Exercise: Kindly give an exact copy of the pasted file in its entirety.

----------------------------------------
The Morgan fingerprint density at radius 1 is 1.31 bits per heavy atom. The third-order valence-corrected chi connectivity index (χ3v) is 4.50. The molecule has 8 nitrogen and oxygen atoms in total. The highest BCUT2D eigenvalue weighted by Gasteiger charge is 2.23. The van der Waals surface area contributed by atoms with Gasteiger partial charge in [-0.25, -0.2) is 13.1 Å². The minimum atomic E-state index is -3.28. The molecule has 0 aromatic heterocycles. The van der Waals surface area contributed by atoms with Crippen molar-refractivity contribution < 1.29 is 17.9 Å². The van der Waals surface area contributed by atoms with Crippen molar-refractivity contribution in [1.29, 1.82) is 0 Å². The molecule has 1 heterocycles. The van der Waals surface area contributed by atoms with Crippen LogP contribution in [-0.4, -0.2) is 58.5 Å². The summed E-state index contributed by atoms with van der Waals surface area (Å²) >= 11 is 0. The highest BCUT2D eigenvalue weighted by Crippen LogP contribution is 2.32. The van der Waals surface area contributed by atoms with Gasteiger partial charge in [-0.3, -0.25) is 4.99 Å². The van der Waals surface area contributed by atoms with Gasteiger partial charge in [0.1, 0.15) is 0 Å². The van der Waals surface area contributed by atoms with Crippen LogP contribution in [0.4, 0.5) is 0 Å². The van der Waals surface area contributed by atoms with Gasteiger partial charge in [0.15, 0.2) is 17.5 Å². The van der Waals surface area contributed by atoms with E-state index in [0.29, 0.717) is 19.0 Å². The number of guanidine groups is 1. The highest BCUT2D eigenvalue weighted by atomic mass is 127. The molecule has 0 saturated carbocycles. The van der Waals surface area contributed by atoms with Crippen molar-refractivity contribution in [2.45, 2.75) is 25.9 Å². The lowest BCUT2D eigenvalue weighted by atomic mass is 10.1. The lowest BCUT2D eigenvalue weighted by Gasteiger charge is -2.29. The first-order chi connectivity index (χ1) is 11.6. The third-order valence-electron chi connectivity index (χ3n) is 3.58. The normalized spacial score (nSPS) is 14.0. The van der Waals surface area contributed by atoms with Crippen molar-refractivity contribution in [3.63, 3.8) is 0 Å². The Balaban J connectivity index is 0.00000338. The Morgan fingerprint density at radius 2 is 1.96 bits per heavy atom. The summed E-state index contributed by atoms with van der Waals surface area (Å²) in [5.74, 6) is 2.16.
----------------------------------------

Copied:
The Morgan fingerprint density at radius 1 is 1.31 bits per heavy atom. The third-order valence-corrected chi connectivity index (χ3v) is 4.50. The molecule has 8 nitrogen and oxygen atoms in total. The highest BCUT2D eigenvalue weighted by Gasteiger charge is 2.23. The van der Waals surface area contributed by atoms with Gasteiger partial charge in [-0.25, -0.2) is 13.1 Å². The minimum atomic E-state index is -3.28. The molecule has 0 aromatic heterocycles. The van der Waals surface area contributed by atoms with Crippen molar-refractivity contribution < 1.29 is 17.9 Å². The van der Waals surface area contributed by atoms with Crippen molar-refractivity contribution in [1.29, 1.82) is 0 Å². The molecule has 1 heterocycles. The van der Waals surface area contributed by atoms with Crippen LogP contribution in [-0.4, -0.2) is 58.5 Å². The summed E-state index contributed by atoms with van der Waals surface area (Å²) >= 11 is 0. The highest BCUT2D eigenvalue weighted by Crippen LogP contribution is 2.32. The van der Waals surface area contributed by atoms with Gasteiger partial charge in [-0.3, -0.25) is 4.99 Å². The van der Waals surface area contributed by atoms with Gasteiger partial charge in [0.1, 0.15) is 0 Å². The van der Waals surface area contributed by atoms with Crippen LogP contribution in [0.4, 0.5) is 0 Å². The van der Waals surface area contributed by atoms with Gasteiger partial charge in [0.15, 0.2) is 17.5 Å². The van der Waals surface area contributed by atoms with E-state index in [0.29, 0.717) is 19.0 Å². The number of guanidine groups is 1. The highest BCUT2D eigenvalue weighted by atomic mass is 127. The molecule has 0 saturated carbocycles. The van der Waals surface area contributed by atoms with Crippen molar-refractivity contribution in [2.45, 2.75) is 25.9 Å². The lowest BCUT2D eigenvalue weighted by atomic mass is 10.1. The lowest BCUT2D eigenvalue weighted by Gasteiger charge is -2.29. The first-order chi connectivity index (χ1) is 11.6. The third-order valence-electron chi connectivity index (χ3n) is 3.58. The normalized spacial score (nSPS) is 14.0. The van der Waals surface area contributed by atoms with Crippen molar-refractivity contribution in [3.63, 3.8) is 0 Å². The Balaban J connectivity index is 0.00000338. The Morgan fingerprint density at radius 2 is 1.96 bits per heavy atom. The summed E-state index contributed by atoms with van der Waals surface area (Å²) in [5.74, 6) is 2.16.